7. I think Elinor was doing what she thought she had to do to hold her world together. They had lost SO much and were living in a state of flux. Moving on into the story, they were at a new place with new people and she had to be the anchor. She would not allow herself to give way to anything less until she could stand it no more. I have often referred to myself as a mash-up of Elinor and Lizzy. I have the propensity of Elinor to be led by sense even when seen as cold and unfeeling because it keeps me on track and the world rotates on its axis much better if I maintain my head. Of course I’m also an obstinate headstrong girl who likes my view of the world much better than anyone elses so take what you like from that. LOL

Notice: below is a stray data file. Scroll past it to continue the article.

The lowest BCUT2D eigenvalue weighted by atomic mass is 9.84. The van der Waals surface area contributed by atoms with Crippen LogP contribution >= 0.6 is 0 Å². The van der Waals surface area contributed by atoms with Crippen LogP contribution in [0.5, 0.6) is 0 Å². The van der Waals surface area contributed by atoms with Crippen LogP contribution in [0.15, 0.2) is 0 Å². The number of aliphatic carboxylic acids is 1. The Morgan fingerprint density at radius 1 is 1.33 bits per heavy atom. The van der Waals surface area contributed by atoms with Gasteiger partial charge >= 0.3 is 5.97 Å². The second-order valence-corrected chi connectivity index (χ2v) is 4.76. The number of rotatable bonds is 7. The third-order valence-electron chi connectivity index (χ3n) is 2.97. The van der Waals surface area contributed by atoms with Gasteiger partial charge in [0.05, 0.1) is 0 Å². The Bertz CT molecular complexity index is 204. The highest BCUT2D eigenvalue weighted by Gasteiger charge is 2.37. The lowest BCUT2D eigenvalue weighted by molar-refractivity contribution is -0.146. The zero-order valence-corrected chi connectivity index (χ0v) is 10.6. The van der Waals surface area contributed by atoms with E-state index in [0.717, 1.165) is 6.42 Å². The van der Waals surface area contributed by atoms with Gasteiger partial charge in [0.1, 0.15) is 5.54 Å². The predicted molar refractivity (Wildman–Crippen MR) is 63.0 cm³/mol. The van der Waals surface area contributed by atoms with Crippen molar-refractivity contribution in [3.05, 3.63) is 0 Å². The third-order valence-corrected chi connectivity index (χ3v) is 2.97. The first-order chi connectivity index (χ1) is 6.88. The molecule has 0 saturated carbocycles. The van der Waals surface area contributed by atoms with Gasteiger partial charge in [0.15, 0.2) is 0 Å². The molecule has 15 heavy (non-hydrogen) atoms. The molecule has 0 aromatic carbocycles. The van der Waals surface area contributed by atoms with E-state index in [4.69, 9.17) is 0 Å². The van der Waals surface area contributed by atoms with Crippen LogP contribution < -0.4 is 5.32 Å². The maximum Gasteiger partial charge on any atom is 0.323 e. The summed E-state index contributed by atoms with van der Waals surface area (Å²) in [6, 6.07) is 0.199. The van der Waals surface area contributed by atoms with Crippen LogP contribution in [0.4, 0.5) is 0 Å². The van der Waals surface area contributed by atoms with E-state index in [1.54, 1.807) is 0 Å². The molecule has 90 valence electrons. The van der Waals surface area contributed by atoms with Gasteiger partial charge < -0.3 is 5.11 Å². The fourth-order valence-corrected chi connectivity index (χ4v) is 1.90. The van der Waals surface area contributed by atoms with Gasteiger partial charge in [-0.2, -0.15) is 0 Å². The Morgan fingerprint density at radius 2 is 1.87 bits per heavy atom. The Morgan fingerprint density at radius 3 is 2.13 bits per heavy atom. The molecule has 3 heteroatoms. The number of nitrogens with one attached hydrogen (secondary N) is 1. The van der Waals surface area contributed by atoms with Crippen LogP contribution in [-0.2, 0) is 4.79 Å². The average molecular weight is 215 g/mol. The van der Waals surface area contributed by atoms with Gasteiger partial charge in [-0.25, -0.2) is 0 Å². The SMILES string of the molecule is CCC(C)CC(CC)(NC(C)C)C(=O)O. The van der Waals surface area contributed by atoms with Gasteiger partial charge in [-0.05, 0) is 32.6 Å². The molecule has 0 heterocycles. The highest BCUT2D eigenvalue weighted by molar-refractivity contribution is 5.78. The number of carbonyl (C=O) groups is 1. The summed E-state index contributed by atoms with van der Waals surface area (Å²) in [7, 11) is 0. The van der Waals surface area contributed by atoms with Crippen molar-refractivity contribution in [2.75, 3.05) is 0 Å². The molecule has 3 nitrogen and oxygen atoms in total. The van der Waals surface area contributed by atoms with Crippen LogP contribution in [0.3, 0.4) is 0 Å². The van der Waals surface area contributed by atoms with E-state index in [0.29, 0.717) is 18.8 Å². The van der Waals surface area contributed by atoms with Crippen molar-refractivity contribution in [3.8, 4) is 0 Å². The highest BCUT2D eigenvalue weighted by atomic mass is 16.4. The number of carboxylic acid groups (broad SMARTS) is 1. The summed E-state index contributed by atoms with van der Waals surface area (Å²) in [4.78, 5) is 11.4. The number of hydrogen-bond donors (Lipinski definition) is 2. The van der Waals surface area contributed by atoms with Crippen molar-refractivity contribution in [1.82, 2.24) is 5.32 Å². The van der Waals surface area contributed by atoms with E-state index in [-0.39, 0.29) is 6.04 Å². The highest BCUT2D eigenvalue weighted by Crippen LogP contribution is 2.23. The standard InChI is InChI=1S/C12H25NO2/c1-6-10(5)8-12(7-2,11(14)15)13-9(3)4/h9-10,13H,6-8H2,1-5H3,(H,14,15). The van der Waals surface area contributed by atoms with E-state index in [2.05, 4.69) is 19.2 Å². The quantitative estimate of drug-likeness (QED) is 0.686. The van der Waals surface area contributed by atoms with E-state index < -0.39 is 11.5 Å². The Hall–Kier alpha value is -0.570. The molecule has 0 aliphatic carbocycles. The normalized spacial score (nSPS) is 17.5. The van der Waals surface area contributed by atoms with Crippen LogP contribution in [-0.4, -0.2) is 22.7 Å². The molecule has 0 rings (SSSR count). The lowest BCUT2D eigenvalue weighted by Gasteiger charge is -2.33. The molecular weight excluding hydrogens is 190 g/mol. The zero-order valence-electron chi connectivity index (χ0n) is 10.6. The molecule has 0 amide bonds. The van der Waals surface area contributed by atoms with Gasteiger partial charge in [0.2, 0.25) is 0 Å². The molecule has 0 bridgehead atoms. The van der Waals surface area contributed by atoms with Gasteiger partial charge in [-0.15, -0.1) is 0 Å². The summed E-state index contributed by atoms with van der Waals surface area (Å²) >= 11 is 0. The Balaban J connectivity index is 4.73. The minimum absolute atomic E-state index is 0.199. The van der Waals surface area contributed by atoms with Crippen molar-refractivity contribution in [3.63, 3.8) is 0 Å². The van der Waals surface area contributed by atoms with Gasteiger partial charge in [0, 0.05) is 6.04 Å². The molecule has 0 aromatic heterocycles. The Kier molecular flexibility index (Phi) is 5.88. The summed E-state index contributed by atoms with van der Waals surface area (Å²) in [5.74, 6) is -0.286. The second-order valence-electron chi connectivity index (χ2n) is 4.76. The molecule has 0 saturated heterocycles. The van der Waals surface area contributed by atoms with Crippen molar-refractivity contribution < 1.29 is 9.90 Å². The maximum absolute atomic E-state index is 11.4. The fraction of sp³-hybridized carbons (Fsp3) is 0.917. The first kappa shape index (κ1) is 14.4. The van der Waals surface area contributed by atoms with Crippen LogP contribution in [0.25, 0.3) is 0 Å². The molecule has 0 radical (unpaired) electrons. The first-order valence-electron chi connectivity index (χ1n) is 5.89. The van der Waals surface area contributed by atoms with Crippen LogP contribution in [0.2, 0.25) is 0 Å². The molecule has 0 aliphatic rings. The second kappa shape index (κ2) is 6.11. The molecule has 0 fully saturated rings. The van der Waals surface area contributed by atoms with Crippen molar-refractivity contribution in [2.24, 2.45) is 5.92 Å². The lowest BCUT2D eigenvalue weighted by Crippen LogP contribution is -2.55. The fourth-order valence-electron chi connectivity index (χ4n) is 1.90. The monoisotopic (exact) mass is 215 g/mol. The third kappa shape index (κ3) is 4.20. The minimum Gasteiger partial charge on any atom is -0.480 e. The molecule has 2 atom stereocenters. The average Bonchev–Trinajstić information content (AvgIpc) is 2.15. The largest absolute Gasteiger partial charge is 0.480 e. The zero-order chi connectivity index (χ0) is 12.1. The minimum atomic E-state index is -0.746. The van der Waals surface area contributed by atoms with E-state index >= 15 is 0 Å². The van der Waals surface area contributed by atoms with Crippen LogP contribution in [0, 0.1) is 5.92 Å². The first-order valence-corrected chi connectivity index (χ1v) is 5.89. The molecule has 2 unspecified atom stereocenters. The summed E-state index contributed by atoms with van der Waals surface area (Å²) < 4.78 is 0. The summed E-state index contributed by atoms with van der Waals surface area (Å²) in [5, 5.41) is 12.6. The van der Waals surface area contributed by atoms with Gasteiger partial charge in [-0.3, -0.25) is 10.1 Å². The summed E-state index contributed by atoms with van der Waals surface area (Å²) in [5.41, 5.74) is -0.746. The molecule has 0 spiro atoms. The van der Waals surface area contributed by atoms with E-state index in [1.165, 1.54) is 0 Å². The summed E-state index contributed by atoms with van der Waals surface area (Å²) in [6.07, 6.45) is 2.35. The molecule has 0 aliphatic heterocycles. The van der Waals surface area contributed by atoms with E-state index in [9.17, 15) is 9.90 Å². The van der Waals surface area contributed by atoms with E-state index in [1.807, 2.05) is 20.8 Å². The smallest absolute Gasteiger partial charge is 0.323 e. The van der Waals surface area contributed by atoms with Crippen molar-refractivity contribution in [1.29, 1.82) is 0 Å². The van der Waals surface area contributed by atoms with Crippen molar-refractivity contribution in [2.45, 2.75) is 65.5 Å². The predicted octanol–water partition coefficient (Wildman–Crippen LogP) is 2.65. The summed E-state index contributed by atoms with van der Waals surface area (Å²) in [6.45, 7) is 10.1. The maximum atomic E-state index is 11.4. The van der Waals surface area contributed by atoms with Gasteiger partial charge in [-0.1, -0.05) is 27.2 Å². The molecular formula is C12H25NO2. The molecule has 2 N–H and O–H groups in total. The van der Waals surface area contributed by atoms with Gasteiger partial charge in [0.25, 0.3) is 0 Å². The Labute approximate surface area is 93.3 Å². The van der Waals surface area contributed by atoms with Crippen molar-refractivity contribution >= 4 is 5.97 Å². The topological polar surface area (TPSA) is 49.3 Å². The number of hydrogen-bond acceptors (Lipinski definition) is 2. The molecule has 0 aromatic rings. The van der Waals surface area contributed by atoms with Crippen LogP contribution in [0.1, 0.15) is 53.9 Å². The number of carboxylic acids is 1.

• I totally understand, Stephanie. Your description rings true for me. I was always the adult in charge, even when I was a child. My mother’s generation did not speak out against the snubs of the world. I was a teen in the 1960s. We saw the world quite differently from what my mother suffered in her teen years of the late 1930s and early 1940s.

  8. I saw Elinor as the unofficial head of that family. Perhaps she worked hard to keep her own deep attraction for Edward in check…because no matter what…she had to lead that vulnerable suddenly poor family onwards…and make sure they lived within their means

    Such rigid control is needed to deal with Lucy Steele especially…and even nice but clueless Edward.

    • Responsibility is a hard pill to swallow, Lee. We must recall that Elinor was only 19 (not the mature woman we envision when we see Emma Thompson in the role). Marianne was but 17. Yes, in the Regency, girls married younger than we think of in modern times, but even so, it must be difficult to take on such responsibilities at any age.